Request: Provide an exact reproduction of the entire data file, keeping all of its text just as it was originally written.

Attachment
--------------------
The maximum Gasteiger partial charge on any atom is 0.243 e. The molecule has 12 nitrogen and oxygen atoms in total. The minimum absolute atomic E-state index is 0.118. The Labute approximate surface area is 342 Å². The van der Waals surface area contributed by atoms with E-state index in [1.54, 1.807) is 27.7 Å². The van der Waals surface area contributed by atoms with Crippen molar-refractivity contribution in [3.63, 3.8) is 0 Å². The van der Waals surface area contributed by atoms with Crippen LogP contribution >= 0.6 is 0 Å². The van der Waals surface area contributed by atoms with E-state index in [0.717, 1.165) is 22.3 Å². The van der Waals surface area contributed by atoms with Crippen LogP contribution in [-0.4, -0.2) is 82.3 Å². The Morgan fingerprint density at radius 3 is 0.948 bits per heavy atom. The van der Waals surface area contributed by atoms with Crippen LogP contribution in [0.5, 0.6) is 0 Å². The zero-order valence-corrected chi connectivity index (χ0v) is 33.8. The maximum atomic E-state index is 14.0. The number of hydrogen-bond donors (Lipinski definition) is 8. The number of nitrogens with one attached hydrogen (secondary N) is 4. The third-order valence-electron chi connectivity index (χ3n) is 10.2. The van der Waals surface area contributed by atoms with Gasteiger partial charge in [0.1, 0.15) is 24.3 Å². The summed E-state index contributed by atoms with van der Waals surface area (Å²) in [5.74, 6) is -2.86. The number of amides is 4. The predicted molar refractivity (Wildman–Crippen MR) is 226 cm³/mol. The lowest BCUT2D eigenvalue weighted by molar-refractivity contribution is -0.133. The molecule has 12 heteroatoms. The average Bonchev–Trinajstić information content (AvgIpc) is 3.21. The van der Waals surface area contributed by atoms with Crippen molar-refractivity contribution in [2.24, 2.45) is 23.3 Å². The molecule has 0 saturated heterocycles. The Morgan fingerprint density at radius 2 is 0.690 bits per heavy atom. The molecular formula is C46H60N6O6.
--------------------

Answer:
The maximum Gasteiger partial charge on any atom is 0.243 e. The molecule has 12 nitrogen and oxygen atoms in total. The minimum absolute atomic E-state index is 0.118. The Labute approximate surface area is 342 Å². The van der Waals surface area contributed by atoms with E-state index in [1.54, 1.807) is 27.7 Å². The van der Waals surface area contributed by atoms with Crippen molar-refractivity contribution in [3.63, 3.8) is 0 Å². The van der Waals surface area contributed by atoms with Crippen LogP contribution >= 0.6 is 0 Å². The van der Waals surface area contributed by atoms with E-state index in [0.717, 1.165) is 22.3 Å². The van der Waals surface area contributed by atoms with Crippen LogP contribution in [-0.4, -0.2) is 82.3 Å². The Morgan fingerprint density at radius 3 is 0.948 bits per heavy atom. The van der Waals surface area contributed by atoms with Crippen LogP contribution in [0.5, 0.6) is 0 Å². The zero-order valence-corrected chi connectivity index (χ0v) is 33.8. The maximum atomic E-state index is 14.0. The number of hydrogen-bond donors (Lipinski definition) is 8. The number of nitrogens with one attached hydrogen (secondary N) is 4. The third-order valence-electron chi connectivity index (χ3n) is 10.2. The van der Waals surface area contributed by atoms with Gasteiger partial charge in [0.1, 0.15) is 24.3 Å². The summed E-state index contributed by atoms with van der Waals surface area (Å²) in [5.74, 6) is -2.86. The number of amides is 4. The predicted molar refractivity (Wildman–Crippen MR) is 226 cm³/mol. The lowest BCUT2D eigenvalue weighted by molar-refractivity contribution is -0.133. The molecule has 12 heteroatoms. The average Bonchev–Trinajstić information content (AvgIpc) is 3.21. The van der Waals surface area contributed by atoms with Crippen molar-refractivity contribution in [2.24, 2.45) is 23.3 Å². The molecule has 0 saturated heterocycles. The Morgan fingerprint density at radius 2 is 0.690 bits per heavy atom. The molecular formula is C46H60N6O6.